Oh, and who else has been wasting a lot of time on Prisma??
3. Mangos are suddenly everywhere
The parade of rainy season fruit starts with green mangos. We had so many green mangos on our tree, one of the main branches snapped off. They littered our driveway every morning for weeks attracting clouds of flies (fortunately, a short term problem). If I stacked the mangos neatly, people would help themselves.
Green mangos taste like a really tart granny smith apple, and are almost identical in color. The Thai’s just pick them and eat them like an apple. Or, if you're lucky enough to be working the Saturday Temple Dog route with Marlar and Joy, Marlar would have a stash of her homemade Tai Yai version, 12-chili-hot nam pla wan, literally, sweet fish sauce. She'd find a mango tree at the temple, slice it up to dip in the honey-like sauce. My new favorite snack is green mango nam pla wan, made with fish sauce, coconut sugar, shallots, chili, really more like a chili jam. It’s tart, sweet, salty, spicy. Delicious.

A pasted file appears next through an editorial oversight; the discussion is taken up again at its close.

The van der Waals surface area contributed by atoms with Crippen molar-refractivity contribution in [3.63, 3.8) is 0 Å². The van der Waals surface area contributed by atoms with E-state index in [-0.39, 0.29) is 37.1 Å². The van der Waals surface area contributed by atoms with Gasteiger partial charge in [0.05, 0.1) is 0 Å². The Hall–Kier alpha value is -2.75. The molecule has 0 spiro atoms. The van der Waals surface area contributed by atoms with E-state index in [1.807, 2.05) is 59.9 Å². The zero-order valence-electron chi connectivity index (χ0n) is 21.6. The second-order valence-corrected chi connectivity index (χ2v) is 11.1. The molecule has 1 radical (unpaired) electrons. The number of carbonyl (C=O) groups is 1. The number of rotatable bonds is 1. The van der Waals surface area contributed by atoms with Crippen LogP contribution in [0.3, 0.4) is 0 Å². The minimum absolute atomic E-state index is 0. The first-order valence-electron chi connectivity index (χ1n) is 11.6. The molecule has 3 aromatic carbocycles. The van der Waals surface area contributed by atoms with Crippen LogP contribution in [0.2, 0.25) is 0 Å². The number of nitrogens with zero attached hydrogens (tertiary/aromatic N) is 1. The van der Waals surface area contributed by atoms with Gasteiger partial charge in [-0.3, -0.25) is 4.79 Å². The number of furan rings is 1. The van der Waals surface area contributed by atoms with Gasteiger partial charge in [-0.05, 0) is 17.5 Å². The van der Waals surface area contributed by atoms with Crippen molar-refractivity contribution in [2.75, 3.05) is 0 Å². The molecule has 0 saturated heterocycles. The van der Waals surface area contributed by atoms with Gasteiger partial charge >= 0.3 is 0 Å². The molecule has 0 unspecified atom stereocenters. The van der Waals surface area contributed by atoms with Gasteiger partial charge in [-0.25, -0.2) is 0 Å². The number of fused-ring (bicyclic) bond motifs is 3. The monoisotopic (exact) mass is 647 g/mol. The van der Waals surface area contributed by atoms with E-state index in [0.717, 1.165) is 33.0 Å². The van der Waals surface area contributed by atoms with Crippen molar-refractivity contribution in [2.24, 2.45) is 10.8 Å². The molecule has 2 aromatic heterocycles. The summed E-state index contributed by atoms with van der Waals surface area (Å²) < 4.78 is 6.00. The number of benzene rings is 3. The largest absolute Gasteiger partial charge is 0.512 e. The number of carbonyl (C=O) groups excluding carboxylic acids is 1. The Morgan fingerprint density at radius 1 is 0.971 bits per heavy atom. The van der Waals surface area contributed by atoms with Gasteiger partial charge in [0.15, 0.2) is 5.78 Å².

Sadly, strawberries and pomelos are finished for the year, but mangosteen, rambutan, lychee, snake fruit, dragon fruit (the name in Thai, I can now remember thanks to Boonta, is literally “dragon’s cup”), and my new favorite, jack fruit, made its short, but sweet, appearance. If durian is the king of fruit, then mangosteens are definitely the princess, beautiful jewel tone purple on the outside, pure, pearly white on the inside.
Mangos are still everywhere, but now hang on the tree in little bags to help them ripen and keep the birds from eating them. Perfect for smoothies or on sweet sticky rice.
4. We live in a butterfly garden
I snicker at the gardens that charge you to see butterflies. They are everywhere in all shapes, sizes, colors. One day volunteering, a tree seemed to be barfing butterflies. Sorry for that metaphor, but I can’t think of a better word. We looked closer at the tree branch to find small cocoons hatching clouds of small green butterflies.
5. Everything is green again